First Duchenne Muscular Dystrophy Patient treated With New Gene Therapy

On January 17th, Parent Project Muscular Dystrophy announced that the first patient had been treated with a new gene therapy. The therapy developed specifically for Duchenne muscular dystrophy is known as microdystrophin gene therapy. Keep reading to learn more about this first-of-its-kind development, or follow the original story on PR Newswire here.
One in every 5000 male births is estimated to be affect by Duchenne muscular dystrophy. It’s a genetic disorder that causes progressive muscle deterioration, which may lead to paralysis and death. Read more about this rare disorder here.

Parent Project Muscular Dystrophy (PPMD) is a nonprofit organization desiring to end Duchenne muscular dystrophy. PPMD weighed in by providing 2.2 million dollars in grant money towards the trial for microdystrophin gene therapy. Though PPMD has a history of providing key funding to developing therapies, this represents the largest single award the organization has ever written.

According to PPMD’s CEO, and founding president, Pat Furlong, this breakthrough stands as a monumental day for the Duchenne community. The successful creation and administration of the microdystrophin gene therapy was too lofty, even for dreams when PPMD was founded 24 years ago.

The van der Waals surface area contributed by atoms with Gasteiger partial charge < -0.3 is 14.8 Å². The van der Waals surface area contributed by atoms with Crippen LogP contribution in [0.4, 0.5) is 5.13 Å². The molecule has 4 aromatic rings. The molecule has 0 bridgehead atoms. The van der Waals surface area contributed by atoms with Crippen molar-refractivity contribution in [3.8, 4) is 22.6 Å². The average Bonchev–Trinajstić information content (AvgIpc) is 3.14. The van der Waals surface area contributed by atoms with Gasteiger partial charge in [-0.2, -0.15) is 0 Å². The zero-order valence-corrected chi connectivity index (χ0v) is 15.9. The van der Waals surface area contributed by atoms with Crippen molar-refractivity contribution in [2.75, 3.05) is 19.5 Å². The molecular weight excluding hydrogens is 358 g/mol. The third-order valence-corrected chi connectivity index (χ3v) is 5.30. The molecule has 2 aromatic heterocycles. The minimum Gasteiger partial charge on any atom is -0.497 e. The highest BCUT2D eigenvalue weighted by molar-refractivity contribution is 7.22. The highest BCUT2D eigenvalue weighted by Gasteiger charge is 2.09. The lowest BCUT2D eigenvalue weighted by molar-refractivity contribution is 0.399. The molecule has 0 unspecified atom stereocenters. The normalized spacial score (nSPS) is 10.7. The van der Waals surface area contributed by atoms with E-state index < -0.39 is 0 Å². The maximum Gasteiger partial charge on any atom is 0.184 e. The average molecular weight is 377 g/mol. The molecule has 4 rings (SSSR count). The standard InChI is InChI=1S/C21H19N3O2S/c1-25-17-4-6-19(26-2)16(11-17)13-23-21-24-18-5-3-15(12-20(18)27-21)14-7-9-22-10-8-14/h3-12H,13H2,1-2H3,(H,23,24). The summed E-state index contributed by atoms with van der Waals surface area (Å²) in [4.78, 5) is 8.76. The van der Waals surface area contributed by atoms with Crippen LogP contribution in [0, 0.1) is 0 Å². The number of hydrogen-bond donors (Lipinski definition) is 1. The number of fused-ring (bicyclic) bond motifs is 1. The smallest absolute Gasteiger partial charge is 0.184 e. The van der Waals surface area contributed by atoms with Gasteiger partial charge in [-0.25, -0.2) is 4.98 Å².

“We will learn a lot from this study,” says Furlong. He lists the production of necessary virus, the ability to prevent immune response to treatment, and effective delivery methods for systemic treatment all as goals to reach.

“But for now,” Furlong continues, “we are celebrating the first dosing of a Duchenne patient with microdystrophin gene therapy and we are celebrating the bravery of the little boy and his family participating in this breakthrough trial.”

Both doctors responsible for the treatment, Dr. Mendell and Dr. Rodino-Klapac, remark upon the incredible amount of work and team effort it took to bring this therapy to clinical trial. Every step of the process from development, to transport, to reporting and administration was careful and deliberate.

Besides PPMD, Sarepta Therapeutics Inc. supported the project as well. Sarepta provided additional financing as well as a research and option agreement with Nationwide Children’s Hospital where the treatment was administered.

President and CEO of Sarepta, Douglas Ingram, commented that the gene therapy going to trial represents a “transformational moment” in the battle against Duchenne muscular dystrophy. He views the new treatment as an opportunity to brighten the futures suffering children and drastically alter the path of Duchenne muscular dystrophy.

The young patient treated with the new microdystrophin gene therapy appears to be doing well.

Nothing conclusive can be determined yet. Researchers believe the virus takes several days to deliver the therapy and for it to fully be taken in by heart and muscle cells. Researchers and doctors continue to monitor the patient, and are always close by. PPMD is likely to learn and report more results in June at the company’s annual conference.

Share this post